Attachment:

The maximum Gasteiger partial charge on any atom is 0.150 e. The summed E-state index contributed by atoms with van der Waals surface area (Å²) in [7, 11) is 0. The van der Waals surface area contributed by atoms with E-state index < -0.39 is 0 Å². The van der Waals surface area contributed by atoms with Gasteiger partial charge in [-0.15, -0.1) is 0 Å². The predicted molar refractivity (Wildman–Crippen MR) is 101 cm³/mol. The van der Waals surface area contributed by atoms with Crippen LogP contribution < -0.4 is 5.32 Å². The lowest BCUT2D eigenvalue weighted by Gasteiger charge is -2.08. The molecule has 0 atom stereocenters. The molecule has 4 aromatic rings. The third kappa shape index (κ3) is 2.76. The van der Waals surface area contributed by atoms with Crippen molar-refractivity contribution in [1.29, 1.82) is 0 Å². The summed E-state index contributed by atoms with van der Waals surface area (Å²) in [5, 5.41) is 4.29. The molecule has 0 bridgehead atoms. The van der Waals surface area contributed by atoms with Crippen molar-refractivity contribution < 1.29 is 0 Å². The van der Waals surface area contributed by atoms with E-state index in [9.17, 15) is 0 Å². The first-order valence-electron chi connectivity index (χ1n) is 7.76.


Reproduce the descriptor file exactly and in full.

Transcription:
The maximum Gasteiger partial charge on any atom is 0.150 e. The summed E-state index contributed by atoms with van der Waals surface area (Å²) in [7, 11) is 0. The van der Waals surface area contributed by atoms with E-state index < -0.39 is 0 Å². The van der Waals surface area contributed by atoms with Gasteiger partial charge in [-0.15, -0.1) is 0 Å². The predicted molar refractivity (Wildman–Crippen MR) is 101 cm³/mol. The van der Waals surface area contributed by atoms with Crippen LogP contribution < -0.4 is 5.32 Å². The lowest BCUT2D eigenvalue weighted by Gasteiger charge is -2.08. The molecule has 0 atom stereocenters. The molecule has 4 aromatic rings. The third kappa shape index (κ3) is 2.76. The van der Waals surface area contributed by atoms with Crippen molar-refractivity contribution in [1.29, 1.82) is 0 Å². The summed E-state index contributed by atoms with van der Waals surface area (Å²) in [5, 5.41) is 4.29. The molecule has 0 bridgehead atoms. The van der Waals surface area contributed by atoms with Crippen molar-refractivity contribution < 1.29 is 0 Å². The van der Waals surface area contributed by atoms with E-state index in [9.17, 15) is 0 Å². The first-order valence-electron chi connectivity index (χ1n) is 7.76.